If You Don’t Show Up To Court For A Criminal Case, What Will Happen To You?
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When you receive a court summons–an official order to appear in a specific court at a specific time–you are expected to show up. Even for a minor crime, such as a traffic offense, a court summons is a binding order that should not be taken lightly. Obviously, no one is excited about the prospect of going to court.
But the best thing to do with a court summons is to record the date in your calendar, make the proper arrangements, and arrive promptly at court for your proceeding.
If you don’t, you could face serious consequences.
The truth is that sometimes people don’t appear. Even with the best of intentions, life can sometimes get in the way. Mistakes, emergencies, and miscommunications can all result in accidentally missed court dates. Not to mention cases where individuals intentionally miss court appearances for a variety of reasons.
So, what exactly happens if you are summoned to court, and you don’t show up?
Though the laws vary somewhat from state to state, there are certain protocols that will be followed across the country. Let’s take a look at the consequences you’ll face as well as what can be done to mitigate those consequences.
Failure To Appear
This is the least severe charge that can be made against you when you don’t show up for a court proceeding. Failure to Appear charges vary from state to state but are generally defined as a misdemeanor or a minor crime.
Failure to Appear is often used in minor criminal cases and/or if the judge believes that your absence was the result of a sincere accident or unavoidable circumstance (examples might include an emergency health issue, natural disaster, or verifiable miscommunication of information).
If you’re charged with Failure to Appear, a warrant will be issued for your arrest. In minor cases, police may not actively seek you out but will arrest you on the spot if you are stopped and searched, even under routine circumstances.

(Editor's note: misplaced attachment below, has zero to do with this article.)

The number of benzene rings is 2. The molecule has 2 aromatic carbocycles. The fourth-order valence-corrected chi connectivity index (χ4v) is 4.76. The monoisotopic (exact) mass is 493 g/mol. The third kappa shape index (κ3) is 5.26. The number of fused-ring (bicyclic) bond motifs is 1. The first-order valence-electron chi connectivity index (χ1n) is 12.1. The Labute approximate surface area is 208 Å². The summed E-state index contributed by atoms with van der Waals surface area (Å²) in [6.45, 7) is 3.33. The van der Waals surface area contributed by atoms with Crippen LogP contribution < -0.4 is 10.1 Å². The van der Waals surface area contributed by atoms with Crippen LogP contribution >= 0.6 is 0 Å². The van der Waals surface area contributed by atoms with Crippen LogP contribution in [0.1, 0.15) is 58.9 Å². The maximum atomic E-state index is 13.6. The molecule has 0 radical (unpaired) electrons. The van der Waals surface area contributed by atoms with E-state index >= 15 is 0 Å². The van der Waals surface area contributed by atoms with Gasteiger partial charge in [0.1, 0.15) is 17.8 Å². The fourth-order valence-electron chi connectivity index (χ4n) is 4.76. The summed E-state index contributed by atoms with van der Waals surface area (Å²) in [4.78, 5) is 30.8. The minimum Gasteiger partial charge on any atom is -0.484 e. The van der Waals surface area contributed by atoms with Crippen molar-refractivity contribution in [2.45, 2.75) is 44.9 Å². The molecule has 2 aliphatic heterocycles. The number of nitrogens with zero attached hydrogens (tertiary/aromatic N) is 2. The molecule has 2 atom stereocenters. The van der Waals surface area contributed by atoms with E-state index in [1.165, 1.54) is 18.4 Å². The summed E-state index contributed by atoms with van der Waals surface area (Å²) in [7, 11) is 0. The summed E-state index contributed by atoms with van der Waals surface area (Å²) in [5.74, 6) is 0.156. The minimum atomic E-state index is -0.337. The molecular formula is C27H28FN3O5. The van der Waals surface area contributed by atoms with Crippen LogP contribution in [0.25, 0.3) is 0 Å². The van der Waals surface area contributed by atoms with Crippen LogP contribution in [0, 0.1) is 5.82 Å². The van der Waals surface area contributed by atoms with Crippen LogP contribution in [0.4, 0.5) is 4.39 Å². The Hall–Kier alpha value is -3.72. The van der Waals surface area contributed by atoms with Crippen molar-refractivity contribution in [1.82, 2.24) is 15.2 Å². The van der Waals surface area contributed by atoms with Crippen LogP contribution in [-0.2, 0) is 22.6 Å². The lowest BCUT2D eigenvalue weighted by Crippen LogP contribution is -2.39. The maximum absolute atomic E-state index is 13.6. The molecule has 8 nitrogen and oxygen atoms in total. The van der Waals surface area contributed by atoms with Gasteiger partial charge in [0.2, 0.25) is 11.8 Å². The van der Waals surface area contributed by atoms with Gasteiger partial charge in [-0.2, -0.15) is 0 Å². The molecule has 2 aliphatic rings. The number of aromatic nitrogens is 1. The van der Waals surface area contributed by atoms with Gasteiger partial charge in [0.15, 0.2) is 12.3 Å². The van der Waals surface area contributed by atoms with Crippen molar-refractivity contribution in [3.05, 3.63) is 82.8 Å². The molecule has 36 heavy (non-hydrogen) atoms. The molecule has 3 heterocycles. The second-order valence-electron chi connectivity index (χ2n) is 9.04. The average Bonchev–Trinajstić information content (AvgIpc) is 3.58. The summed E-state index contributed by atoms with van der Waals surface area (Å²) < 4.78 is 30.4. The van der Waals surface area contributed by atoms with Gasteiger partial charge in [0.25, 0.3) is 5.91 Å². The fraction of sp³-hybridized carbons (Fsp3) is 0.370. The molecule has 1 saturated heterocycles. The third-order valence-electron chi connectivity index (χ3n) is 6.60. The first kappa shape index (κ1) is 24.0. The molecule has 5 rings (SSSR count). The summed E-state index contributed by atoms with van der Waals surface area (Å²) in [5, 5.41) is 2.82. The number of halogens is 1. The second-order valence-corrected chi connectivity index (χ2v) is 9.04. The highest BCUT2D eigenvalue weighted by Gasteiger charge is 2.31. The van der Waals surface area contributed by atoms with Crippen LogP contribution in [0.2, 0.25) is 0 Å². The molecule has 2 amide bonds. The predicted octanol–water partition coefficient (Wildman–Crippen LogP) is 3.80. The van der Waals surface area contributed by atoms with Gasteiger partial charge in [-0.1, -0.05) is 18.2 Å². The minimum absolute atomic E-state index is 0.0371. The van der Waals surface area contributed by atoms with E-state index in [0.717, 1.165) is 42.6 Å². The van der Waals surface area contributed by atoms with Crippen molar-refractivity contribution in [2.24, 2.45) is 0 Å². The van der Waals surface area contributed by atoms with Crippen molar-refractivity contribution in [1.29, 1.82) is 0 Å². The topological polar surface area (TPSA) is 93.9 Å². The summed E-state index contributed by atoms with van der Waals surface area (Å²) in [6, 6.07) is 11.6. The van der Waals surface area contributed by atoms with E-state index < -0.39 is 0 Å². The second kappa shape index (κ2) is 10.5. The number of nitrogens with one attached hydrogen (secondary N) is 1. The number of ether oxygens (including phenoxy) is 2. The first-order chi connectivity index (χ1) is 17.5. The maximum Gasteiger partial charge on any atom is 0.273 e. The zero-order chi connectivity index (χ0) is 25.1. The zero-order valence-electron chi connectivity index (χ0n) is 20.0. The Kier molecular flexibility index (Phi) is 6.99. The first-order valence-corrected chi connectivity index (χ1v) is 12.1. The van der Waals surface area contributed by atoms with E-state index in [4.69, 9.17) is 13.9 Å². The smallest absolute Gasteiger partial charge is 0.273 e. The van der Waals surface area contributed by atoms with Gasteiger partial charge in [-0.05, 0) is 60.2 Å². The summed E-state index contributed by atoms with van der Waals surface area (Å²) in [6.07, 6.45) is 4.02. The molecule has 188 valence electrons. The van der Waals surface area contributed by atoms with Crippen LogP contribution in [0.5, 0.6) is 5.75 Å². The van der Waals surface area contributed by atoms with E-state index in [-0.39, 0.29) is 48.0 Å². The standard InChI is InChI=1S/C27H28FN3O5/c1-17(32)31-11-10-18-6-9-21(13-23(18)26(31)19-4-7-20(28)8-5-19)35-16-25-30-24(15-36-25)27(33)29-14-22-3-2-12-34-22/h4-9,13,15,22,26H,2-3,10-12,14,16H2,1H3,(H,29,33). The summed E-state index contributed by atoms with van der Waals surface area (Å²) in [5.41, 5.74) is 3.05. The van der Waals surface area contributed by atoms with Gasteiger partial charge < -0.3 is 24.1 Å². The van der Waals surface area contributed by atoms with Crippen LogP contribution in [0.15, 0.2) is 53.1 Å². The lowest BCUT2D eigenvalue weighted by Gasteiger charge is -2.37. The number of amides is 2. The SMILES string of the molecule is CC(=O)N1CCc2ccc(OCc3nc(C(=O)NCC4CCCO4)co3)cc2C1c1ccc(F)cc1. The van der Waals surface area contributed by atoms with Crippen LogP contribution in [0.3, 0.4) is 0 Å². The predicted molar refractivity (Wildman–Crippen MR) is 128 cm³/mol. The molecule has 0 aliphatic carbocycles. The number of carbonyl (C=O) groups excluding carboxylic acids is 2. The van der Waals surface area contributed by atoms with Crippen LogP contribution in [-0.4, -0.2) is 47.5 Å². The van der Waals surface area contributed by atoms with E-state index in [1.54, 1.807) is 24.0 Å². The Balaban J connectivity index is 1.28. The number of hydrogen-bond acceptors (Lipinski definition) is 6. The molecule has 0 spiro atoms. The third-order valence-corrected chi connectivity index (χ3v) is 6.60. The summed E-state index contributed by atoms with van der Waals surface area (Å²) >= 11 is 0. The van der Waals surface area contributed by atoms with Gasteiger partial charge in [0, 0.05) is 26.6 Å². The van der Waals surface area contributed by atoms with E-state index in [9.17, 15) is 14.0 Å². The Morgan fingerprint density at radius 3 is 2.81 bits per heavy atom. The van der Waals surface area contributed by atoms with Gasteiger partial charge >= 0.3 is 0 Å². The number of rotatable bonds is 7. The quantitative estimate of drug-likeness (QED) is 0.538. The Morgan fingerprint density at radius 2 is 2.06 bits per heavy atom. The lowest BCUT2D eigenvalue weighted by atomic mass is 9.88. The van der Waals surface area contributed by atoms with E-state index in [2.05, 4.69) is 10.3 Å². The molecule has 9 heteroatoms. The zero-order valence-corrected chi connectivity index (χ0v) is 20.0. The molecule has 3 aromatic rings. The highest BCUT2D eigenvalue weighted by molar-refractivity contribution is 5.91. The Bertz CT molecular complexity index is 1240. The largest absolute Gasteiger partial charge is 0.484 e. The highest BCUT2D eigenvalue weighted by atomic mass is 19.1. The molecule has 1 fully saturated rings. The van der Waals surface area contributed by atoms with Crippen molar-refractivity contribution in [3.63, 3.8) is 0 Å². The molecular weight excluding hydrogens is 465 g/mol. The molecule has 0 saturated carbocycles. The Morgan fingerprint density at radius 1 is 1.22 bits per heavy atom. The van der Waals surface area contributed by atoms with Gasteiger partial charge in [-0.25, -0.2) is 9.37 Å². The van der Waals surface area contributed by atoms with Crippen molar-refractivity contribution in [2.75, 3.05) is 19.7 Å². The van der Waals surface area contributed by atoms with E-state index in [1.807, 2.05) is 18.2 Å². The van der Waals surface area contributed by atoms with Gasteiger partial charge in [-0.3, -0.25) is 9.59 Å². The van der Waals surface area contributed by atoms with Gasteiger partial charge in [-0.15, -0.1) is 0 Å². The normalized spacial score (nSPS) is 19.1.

Also, you will forfeit any bond money you may have already posted in your case and can face an increased bond amount for your additional arrest, as well as new and separate criminal charges.
If you missed court and have been charged with Failure to Appear, the best thing you can do is get in touch with a criminal defense lawyer as quickly as possible. Your lawyer can plead your defense and, depending on the circumstances, can often have the charges waived or reduced.
Contempt of Court
If you miss your court date and have been charged with a more serious crime and/or the judge believes that your absence was intentional (not the result of an accident, emergency, or miscommunication), you may be charged with Contempt of Court.
Contempt of Court is also a misdemeanor or non-felony crime in most states. However, the charges can result in fines and imprisonment if the judge rules that, when you missed your court appearance, you were attempting to directly interfere with court proceedings (for instance, speaking with a witness in your case or tampering with evidence). Such actions are defined as Criminal Contempt of Court.
If you’re charged with Contempt of Court, a warrant will be issued for your arrest, and police will be actively seeking you. Other consequences might include a jail sentence and fines, suspension of your driver’s license, bond revocation, or changes in the conditions of your release.
Once again, the best course of action to take if you are charged with Contempt of Court is to hire a criminal defense lawyer who can plead your case to the judge. It’s best to take action before you are tracked down by a process server company or the police.
If you’ve been summoned to court, the best course of action is to appear in court promptly as requested. That being said, if you know, in advance, that you have a valid conflict, have your lawyer get in touch with the judge as soon as possible. You can view the page to know how a criminal defense attorney can help you with your case.
In general, valid conflicts do not include work, lack of childcare, or other day-to-day obligations. However, judges are people too and might be empathetic if your conflict is presented clearly, professionally, and well prior to the date you are supposed to appear. Often, an alternate date can be arranged under such circumstances.
Having an outstanding charge against you–even something minor like Failure to Appear–means that future employers and others will be able to see that you have a criminal record. Even if you feel like it’s already too late, dealing with your charges as proactively as possible can often result in reduced sentencing or even getting the charges thrown out altogether.
So, don’t delay in dealing with your summons to court. Every day you wait increases your odds of a less favorable outcome.
*This article is based on personal suggestions and/or experiences and is for informational purposes only. This should not be used as professional advice. Please consult a professional where applicable.